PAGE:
"Samus Aran has really big guns. In all senses of the word. That could perhaps explain her immense popularity among both sexes. A female role model due to her strong yet beautiful personality, and a knockout sex demon that shoots stuff keeps all gamers happy. Both the original Metroid for the NES and Super Metroid for the Super Nintendo capitalize on this fact. Even on the Game Boy, Samus remains a major Nintendo mascot. Lurking underneath layers of cybernetic armor is a softl..."
Samus Aran has really big guns. In all senses of the word. That could perhaps explain her immense popularity among both sexes. A female role model due to her strong yet beautiful personality, and a knockout sex demon that shoots stuff keeps all gamers happy. Both the original Metroid for the NES and Super Metroid for the Super Nintendo capitalize on this fact. Even on the Game Boy, Samus remains a major Nintendo mascot. Lurking underneath layers of cybernetic armor is a softly beating heart inside of a supple body. Drool.
With precedents set by the former games, Metroid Fusion has major shoes to fill. Can it still preserve the femininity of Samus, the depth of the action and items, while still translating well to a portable format? The answer is a yes, although some elements are not incorporated as nearly well as they could and should be.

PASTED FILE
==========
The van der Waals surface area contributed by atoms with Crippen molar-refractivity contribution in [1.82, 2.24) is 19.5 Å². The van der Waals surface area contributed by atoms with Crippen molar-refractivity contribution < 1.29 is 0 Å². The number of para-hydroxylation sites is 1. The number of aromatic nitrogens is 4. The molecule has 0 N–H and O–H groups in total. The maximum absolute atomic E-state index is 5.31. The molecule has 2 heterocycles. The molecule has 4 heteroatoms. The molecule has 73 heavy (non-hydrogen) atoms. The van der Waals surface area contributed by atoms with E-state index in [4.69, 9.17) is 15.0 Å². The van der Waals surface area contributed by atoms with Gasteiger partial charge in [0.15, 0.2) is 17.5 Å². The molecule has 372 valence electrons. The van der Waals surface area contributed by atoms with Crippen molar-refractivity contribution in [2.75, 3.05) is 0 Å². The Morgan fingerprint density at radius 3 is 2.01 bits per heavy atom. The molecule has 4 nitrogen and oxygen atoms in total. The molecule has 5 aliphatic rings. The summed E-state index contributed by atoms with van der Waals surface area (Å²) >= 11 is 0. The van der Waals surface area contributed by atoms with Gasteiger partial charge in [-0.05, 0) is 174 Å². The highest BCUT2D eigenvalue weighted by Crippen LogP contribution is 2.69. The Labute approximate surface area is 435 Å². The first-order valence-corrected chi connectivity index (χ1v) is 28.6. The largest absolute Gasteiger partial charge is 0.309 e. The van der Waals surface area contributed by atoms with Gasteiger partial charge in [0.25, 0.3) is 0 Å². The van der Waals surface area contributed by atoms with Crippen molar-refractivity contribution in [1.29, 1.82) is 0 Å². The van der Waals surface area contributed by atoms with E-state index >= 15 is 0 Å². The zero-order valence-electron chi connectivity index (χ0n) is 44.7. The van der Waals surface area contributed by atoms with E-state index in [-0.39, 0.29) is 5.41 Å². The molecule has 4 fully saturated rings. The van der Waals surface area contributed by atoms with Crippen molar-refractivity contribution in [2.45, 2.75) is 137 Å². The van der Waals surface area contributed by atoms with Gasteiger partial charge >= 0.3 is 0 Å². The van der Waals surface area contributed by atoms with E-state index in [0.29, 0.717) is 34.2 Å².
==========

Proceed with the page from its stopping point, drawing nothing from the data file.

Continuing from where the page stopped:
Metroid Fusion picks up after Super Metroid. Once again, you play the role of Samus Aran, primer bounty hunter in the galaxy. However, your mortality has been proven, after youíre nearly killed by the rampant X virus that lives on Zebes. It seems the metroids that you just wiped out were the only thing preventing the X virus from taking over the entire planet. Due to the metroid DNA flowing through your body, you manage to barely survive the exposure. Disaster strikes when a nearby space station is consumed by the X, and with your newfound resistance to the strain, the Galactic Federation sends you in to investigate.
Sound deep and complicated? Well, it is. Metroid Fusion takes the story aspect of the Metroid series to a whole new level. Frequent cut scenes occur, and twists and turns wait around every corner. Of course, any amount of background in popular storytelling will eliminate some of the mystery, but even the attempt to tell an involved story is a step up from the earlier half-attempts in the series.